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Re: Issue: EVAL-WHEN-NON-TOP-LEVEL (Version 5)
- To: Gray@DSG.csc.ti.com
- Subject: Re: Issue: EVAL-WHEN-NON-TOP-LEVEL (Version 5)
- From: Kent M Pitman <KMP@STONY-BROOK.SCRC.Symbolics.COM>
- Date: Thu, 23 Feb 89 19:42 EST
- Cc: KMP@STONY-BROOK.SCRC.Symbolics.COM, CL-Compiler@SAIL.Stanford.EDU, Moon@STONY-BROOK.SCRC.Symbolics.COM
- In-reply-to: <2813267244-7521051@Kelvin>
Thanks for taking the time to look this over. I have a few comments on your
proposed list of alternate keywords...
* Pursuant to the discussion I had with Moon prior to drafting version 5,
one way to look at my model is simply:
EVAL = COMPILE + LOAD
Either the left side of the equation is run, or the right side.
There are of course interesting cases where you don't implement one side
or the other of the equation, with some particular purpose in mind. Those
are ok with me as long as they follow from the design, rather than drive
Using this rule, you can do easy `proofs' to see that you've correctly
implemented all the relevant combinations.
By unifying EVAL and LOAD as simply :EXECUTE in your revised list, you've
destroy an important property of my keywords because you rob me of the
ability to distinguish the `execute' which goes along with not-COMPILE case
from the `execute' which goes along with the COMPILE case.
If you want to provide a `total' :EXECUTE, you must still provide
at least :EXECUTE-NON-TOP-LEVEL, :COMPILE-TOP-LEVEL, and :LOAD-TOP-LEVEL.
Pick whatever names you like, but that level of distinction is extremely
* As for :COMPILE-ALWAYS, an example might help. But I think you've isolated
a potentially `real' point of disagreement on goal (vs solution, which we've
been mostly discussing) when you say
``... This would be less common, but could still be useful for things
like noticing that a definition of a function exists in order to
suppress warnings about calls to an undefined function. ...''
I very strongly believe not only that this should not be a goal, but
that it should be a goal to prohibit the compiler from being allowed to
take such action.
If I have a function that is going to reliably define another function
and the compiler doesn't notice it, what I want is a way to declare
(i.e. proclaim) to the compiler that I promise to deliver that function
in time. What I do -not- want is for the compiler to not warn me in the
absence of such a declaration. It might be that I really didn't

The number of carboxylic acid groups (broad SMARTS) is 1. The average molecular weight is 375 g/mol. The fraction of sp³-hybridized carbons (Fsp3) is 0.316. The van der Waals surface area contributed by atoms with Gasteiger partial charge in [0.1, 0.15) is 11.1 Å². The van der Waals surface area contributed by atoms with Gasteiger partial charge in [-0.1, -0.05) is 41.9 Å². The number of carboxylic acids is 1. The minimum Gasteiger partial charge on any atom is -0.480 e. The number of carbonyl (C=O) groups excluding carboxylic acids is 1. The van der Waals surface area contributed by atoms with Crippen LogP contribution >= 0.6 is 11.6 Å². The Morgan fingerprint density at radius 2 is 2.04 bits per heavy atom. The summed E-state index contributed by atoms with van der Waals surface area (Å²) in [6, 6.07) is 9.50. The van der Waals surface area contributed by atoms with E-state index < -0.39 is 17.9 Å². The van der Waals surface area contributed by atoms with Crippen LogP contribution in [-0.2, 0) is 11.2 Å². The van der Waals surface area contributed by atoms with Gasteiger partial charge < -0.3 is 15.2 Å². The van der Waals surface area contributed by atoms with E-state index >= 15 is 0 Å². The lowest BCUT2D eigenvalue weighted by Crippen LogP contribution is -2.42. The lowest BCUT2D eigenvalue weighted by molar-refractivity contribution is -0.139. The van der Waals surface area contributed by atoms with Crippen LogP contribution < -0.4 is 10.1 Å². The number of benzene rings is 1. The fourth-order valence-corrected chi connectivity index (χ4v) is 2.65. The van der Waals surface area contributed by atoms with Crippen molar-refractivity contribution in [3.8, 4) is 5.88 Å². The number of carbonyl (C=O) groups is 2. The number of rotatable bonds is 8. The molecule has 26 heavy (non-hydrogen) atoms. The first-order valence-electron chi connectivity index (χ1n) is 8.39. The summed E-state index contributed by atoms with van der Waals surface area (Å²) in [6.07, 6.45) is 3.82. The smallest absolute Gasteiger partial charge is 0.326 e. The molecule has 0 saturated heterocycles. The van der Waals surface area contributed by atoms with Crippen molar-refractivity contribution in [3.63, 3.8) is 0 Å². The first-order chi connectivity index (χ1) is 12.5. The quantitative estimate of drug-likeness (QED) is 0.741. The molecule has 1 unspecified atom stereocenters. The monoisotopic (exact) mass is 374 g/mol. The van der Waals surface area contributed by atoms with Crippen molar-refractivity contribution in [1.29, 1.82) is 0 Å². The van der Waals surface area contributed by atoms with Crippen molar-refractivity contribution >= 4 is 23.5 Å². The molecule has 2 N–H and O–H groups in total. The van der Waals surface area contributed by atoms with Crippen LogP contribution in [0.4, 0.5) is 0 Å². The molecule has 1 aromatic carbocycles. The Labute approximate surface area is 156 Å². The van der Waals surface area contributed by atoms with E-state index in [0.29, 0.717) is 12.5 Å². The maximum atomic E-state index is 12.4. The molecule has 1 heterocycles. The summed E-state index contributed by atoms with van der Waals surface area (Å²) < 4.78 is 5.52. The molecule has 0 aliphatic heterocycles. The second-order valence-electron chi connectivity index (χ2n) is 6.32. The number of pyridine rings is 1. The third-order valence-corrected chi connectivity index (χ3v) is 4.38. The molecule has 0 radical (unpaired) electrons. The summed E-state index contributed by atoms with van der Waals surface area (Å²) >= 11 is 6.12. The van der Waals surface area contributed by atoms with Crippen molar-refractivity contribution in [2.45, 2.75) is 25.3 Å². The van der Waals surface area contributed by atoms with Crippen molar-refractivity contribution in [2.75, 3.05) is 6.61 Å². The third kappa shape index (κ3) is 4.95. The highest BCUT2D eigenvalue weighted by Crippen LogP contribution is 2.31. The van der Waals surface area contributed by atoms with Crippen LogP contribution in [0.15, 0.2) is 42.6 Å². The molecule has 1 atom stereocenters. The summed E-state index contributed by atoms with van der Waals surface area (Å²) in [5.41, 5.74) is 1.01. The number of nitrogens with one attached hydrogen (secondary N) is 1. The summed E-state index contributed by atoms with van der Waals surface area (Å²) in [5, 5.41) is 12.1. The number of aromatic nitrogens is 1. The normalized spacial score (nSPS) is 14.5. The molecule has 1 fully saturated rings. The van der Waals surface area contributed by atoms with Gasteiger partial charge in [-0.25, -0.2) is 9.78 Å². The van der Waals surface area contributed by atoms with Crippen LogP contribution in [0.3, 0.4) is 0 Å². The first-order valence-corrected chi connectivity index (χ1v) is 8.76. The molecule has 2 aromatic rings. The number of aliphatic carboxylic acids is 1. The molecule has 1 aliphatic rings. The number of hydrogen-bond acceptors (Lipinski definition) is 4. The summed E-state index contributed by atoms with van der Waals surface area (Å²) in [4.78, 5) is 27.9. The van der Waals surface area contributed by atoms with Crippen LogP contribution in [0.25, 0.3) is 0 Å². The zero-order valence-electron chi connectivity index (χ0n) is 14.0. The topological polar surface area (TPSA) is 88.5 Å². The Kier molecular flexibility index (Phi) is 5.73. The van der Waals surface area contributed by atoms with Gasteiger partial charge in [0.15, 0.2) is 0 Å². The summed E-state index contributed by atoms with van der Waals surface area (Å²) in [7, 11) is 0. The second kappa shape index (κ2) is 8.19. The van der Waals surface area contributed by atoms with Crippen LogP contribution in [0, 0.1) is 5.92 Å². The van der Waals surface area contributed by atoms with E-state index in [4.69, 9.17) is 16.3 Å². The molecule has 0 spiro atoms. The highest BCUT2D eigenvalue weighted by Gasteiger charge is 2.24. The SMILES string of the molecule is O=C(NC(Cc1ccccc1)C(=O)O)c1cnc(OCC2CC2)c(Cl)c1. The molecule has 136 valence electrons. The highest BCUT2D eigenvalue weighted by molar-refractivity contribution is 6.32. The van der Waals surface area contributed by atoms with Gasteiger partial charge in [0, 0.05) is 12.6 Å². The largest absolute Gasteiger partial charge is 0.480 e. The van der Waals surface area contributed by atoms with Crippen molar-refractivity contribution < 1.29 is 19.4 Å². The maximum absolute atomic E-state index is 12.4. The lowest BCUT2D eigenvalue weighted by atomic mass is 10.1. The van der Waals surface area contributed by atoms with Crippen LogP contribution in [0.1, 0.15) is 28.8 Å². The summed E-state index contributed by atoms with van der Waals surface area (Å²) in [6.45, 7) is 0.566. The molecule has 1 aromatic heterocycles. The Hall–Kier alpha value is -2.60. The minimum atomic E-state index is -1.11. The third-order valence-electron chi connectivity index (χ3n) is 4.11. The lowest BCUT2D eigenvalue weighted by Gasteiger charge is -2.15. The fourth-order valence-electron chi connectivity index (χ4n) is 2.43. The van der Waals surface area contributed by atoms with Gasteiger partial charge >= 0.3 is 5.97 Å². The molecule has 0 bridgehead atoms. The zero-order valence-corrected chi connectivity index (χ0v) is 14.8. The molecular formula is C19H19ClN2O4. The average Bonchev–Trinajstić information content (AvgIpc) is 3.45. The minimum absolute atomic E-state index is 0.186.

realize that the thing would never get executed -- the compiler does
me no favors by failing to alert me to this potential problem in the
absence of the aforementioned proclamation.
If you think otherwise, then the problem is more serious than I was
assuming because we don't even have the same abstract goals in mind.
* As for :COMPILE-PERMANENT, I could not convince myself that it would not
be invasive to proprietary models of CL. What if someone really implements
a compiler such that COMPILE-FILE of a file that creates package FOO
does not leave package FOO present. It's my impression that what KCL
does amounts to this by running the file compiler in a separate
environment, but I can imagine totally different implementations
that achieve the same effect.
* Re: ``The primary reason that person 1 used EVAL-WHEN was that they wanted
it to happen at compile time; considerations of top-level-ness is a
secondary detail. Person 2 also wants it to happen at compile time.
So this appears to be a case of two rights make a wrong.''
This interpretation is nonsensical to me. If we documented EVAL-WHEN as in
v5, no one who understands what EVAL-WHEN does could have been party to
such a scenario as you describe. You either believe in the whole definition
of a primitive or you don't use it.
You wouldn't realistically expect me to give credence to a claim that SETQ
is buggy just because someone does
(DEFUN FOO () (SETQ *FOO* 3) (BAR))
(DEFUN FOO () (LET ((*FOO* 3)) (BAR)))
just because he thought the issue of global side-effect was `secondary'
If we adopt the v5 semantics of EVAL-WHEN, there can't be a presentation in
the documentation of `primary reasons' and `secondary reasons.' All you can
do is to present the semantics. Hopefully you suggest an intuition (such as
I did at the start of this message) but that intuition should not hide the
full semantics of the operation.
* Re: ``... controlling the time of execution is what EVAL-WHEN is
supposed to be for, so it seems odd that it works in some cases
but not others.''
I think this should not really be seen as an oddity. It doesn't do the job
of LOAD-TIME-VALUE. Does that seem odd to you? It used to seem odd to me,
but I've changed my opinion. I think that the two primitives do very
different things (yet they both control time of execution).
It also -- quite reasonably -- doesn't (and in fact, can't) do the job of #. .
In a strict philosophical sense, all of programming is really just about
changing the time at which execution occurs. Maybe you just need a new intuition
about what EVAL-WHEN does (or EVAL-WHEN needs a new name :-).